Education, Experience, and Exchange: The Hull House Women, an International Network, and Chicago’s Immigrant Population
Keywords:international network, women, Hull House, immigrants, community service
This paper explores the creation and purpose of Chicago’s Hull House. It provides an overview of volunteer work by women in the US and addresses the European influence on Jane Addams’s idea for Hull House and the various educational aspects and approaches used by the Hull House educators.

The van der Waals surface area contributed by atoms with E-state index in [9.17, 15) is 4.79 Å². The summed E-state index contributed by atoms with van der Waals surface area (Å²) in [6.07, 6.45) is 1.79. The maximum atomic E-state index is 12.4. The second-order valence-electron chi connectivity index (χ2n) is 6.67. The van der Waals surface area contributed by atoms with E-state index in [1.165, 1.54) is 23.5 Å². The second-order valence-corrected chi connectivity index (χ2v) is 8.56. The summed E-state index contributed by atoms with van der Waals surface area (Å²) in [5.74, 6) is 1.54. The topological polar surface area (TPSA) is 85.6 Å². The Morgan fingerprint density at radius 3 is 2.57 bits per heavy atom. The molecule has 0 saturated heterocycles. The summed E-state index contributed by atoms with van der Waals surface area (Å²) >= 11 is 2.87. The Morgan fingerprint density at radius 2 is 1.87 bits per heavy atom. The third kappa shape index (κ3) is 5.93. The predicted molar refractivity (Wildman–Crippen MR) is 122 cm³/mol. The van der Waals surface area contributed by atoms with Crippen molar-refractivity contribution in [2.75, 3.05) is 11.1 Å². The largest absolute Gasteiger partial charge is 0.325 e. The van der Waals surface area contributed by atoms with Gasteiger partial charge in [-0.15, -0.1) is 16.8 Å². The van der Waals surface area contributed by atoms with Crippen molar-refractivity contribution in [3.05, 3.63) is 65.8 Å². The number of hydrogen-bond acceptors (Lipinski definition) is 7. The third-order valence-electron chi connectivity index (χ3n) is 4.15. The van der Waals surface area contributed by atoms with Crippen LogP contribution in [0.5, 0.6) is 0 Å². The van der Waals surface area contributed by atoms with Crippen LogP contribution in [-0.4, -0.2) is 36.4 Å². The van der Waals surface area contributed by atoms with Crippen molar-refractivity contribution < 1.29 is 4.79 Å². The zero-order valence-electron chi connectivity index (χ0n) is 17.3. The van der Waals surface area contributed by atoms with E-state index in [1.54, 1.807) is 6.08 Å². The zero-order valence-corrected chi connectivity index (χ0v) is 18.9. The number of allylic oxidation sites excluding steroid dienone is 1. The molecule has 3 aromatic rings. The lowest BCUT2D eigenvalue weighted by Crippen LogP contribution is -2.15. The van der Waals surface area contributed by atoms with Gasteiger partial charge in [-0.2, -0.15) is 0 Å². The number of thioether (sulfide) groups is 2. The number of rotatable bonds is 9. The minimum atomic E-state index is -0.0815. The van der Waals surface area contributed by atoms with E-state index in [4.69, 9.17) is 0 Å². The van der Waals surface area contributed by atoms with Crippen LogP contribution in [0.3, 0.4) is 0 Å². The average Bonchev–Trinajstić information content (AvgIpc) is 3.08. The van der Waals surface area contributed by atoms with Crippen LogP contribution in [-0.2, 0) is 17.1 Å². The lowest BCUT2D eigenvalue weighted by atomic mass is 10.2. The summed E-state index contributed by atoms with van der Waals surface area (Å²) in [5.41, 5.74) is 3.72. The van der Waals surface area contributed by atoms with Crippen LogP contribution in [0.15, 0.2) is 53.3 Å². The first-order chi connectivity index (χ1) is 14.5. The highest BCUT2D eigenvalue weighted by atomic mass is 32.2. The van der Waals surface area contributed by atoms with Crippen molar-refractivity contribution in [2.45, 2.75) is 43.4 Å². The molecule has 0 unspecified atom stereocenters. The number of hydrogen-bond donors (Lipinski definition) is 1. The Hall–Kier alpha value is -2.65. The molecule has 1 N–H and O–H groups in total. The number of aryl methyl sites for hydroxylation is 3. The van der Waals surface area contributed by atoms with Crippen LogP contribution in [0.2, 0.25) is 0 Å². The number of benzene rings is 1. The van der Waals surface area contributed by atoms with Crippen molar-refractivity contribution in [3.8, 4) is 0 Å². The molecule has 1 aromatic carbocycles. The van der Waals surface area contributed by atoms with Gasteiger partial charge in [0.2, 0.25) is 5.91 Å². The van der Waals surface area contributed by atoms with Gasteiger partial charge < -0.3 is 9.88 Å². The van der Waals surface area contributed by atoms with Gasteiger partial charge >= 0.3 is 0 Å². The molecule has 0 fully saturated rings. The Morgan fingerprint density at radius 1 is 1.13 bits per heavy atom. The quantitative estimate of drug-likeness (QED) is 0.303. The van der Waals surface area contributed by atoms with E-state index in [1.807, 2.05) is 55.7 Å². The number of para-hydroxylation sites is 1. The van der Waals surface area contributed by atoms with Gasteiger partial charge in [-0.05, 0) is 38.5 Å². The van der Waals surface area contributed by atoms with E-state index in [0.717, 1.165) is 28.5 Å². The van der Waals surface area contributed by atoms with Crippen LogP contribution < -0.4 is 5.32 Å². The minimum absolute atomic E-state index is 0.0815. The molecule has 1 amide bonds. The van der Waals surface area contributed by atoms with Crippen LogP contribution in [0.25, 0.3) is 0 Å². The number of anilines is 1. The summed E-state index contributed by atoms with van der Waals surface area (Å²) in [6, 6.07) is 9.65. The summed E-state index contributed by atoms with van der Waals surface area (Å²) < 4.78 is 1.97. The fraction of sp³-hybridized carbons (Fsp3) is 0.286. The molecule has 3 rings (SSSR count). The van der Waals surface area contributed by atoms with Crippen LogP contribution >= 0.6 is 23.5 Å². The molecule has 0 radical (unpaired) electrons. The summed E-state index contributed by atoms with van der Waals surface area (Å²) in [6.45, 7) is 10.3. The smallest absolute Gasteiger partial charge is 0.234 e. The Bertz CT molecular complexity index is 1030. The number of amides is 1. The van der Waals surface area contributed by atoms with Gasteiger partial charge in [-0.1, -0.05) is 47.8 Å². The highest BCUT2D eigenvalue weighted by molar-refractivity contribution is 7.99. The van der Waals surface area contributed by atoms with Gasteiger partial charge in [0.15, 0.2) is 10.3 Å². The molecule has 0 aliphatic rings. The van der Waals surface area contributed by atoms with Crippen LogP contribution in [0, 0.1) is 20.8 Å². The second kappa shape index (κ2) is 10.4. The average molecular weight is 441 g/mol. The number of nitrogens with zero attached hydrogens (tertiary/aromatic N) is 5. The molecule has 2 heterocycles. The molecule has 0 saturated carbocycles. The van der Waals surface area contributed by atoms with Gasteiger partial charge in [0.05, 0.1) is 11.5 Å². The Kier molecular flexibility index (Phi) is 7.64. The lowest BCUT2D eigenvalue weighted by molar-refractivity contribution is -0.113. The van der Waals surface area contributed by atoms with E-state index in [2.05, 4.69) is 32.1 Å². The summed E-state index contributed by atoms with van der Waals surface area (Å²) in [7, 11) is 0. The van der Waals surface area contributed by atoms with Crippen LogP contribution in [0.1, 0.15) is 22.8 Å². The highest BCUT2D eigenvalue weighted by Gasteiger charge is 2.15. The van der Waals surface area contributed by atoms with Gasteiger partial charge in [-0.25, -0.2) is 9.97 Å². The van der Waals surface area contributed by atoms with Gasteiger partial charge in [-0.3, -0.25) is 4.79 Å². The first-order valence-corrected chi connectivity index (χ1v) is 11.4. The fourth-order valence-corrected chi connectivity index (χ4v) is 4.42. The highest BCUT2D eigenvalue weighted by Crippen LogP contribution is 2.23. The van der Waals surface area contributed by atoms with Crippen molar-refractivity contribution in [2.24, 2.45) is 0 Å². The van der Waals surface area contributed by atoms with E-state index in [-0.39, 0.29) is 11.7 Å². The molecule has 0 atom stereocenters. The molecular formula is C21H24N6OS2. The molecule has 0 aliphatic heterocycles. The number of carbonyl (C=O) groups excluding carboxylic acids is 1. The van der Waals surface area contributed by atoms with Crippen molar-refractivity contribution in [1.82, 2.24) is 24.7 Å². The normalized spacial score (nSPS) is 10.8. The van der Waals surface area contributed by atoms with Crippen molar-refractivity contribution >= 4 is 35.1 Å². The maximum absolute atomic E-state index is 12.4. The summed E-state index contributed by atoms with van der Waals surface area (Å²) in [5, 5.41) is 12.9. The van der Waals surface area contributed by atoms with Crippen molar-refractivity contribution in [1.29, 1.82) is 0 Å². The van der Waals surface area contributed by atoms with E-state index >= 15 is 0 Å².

Founded, funded, and administered by women, the Hull House settlement is shown as a prime example of the nascent spirit of American volunteerism that epitomized that era. Women were able to participate in the settlement because of the evolving perception of their role in society. It was possible to devote one’s life to charity and not to marriage and child-raising. The force of the Hull House residents was to combine their individual skills and strengths to work as a united group of very dynamic and talented women. Education, experience, and exchange were the three pillars of their very successful settlement home. In their efforts to reform and better the living conditions in the rundown Chicago neighborhood, the Hull House women became involved in politics and policymaking. Thereby, they began to have a voice which became louder and louder and could not be silenced.
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